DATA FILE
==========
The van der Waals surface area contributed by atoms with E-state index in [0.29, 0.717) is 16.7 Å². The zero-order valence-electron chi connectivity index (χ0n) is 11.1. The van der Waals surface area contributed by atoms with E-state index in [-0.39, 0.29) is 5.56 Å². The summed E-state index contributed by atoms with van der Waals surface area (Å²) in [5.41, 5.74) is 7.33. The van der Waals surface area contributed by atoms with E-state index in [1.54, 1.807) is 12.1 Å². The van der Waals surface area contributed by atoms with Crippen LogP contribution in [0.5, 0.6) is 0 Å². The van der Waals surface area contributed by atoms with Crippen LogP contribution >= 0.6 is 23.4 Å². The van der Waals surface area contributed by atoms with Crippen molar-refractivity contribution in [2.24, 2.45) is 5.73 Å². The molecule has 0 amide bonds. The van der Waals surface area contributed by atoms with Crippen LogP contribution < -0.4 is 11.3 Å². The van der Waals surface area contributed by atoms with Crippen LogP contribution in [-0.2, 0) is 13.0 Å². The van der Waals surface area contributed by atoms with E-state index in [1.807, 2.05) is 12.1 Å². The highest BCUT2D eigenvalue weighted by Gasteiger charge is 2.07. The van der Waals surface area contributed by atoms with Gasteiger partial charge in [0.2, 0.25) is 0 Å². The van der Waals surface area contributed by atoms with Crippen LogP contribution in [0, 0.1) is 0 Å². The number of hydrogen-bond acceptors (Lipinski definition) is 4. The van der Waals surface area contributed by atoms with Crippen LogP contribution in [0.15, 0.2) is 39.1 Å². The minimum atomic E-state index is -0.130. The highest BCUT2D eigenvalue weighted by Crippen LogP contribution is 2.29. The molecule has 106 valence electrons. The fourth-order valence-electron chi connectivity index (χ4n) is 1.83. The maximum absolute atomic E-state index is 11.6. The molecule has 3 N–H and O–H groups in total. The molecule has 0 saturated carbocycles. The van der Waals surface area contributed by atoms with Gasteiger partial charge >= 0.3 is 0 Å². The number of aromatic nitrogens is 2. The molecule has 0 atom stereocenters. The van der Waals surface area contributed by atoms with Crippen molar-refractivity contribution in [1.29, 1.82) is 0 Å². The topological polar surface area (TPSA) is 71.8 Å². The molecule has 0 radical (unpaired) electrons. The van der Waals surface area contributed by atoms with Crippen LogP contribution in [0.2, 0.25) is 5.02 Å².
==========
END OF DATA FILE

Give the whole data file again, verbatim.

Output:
The van der Waals surface area contributed by atoms with E-state index in [0.29, 0.717) is 16.7 Å². The zero-order valence-electron chi connectivity index (χ0n) is 11.1. The van der Waals surface area contributed by atoms with E-state index in [-0.39, 0.29) is 5.56 Å². The summed E-state index contributed by atoms with van der Waals surface area (Å²) in [5.41, 5.74) is 7.33. The van der Waals surface area contributed by atoms with E-state index in [1.54, 1.807) is 12.1 Å². The van der Waals surface area contributed by atoms with Crippen LogP contribution in [0.5, 0.6) is 0 Å². The van der Waals surface area contributed by atoms with Crippen LogP contribution >= 0.6 is 23.4 Å². The van der Waals surface area contributed by atoms with Crippen molar-refractivity contribution in [2.24, 2.45) is 5.73 Å². The molecule has 0 amide bonds. The van der Waals surface area contributed by atoms with Crippen LogP contribution < -0.4 is 11.3 Å². The van der Waals surface area contributed by atoms with Crippen LogP contribution in [-0.2, 0) is 13.0 Å². The van der Waals surface area contributed by atoms with E-state index in [1.807, 2.05) is 12.1 Å². The highest BCUT2D eigenvalue weighted by Gasteiger charge is 2.07. The van der Waals surface area contributed by atoms with Gasteiger partial charge in [0.2, 0.25) is 0 Å². The van der Waals surface area contributed by atoms with Crippen LogP contribution in [0, 0.1) is 0 Å². The number of hydrogen-bond acceptors (Lipinski definition) is 4. The van der Waals surface area contributed by atoms with Crippen LogP contribution in [0.15, 0.2) is 39.1 Å². The minimum atomic E-state index is -0.130. The highest BCUT2D eigenvalue weighted by Crippen LogP contribution is 2.29. The molecule has 106 valence electrons. The fourth-order valence-electron chi connectivity index (χ4n) is 1.83. The maximum absolute atomic E-state index is 11.6. The molecule has 3 N–H and O–H groups in total. The molecule has 0 saturated carbocycles. The van der Waals surface area contributed by atoms with Gasteiger partial charge >= 0.3 is 0 Å². The number of aromatic nitrogens is 2. The molecule has 0 atom stereocenters. The van der Waals surface area contributed by atoms with Crippen molar-refractivity contribution in [1.29, 1.82) is 0 Å². The topological polar surface area (TPSA) is 71.8 Å². The molecule has 0 radical (unpaired) electrons. The van der Waals surface area contributed by atoms with Crippen LogP contribution in [0.2, 0.25) is 5.02 Å².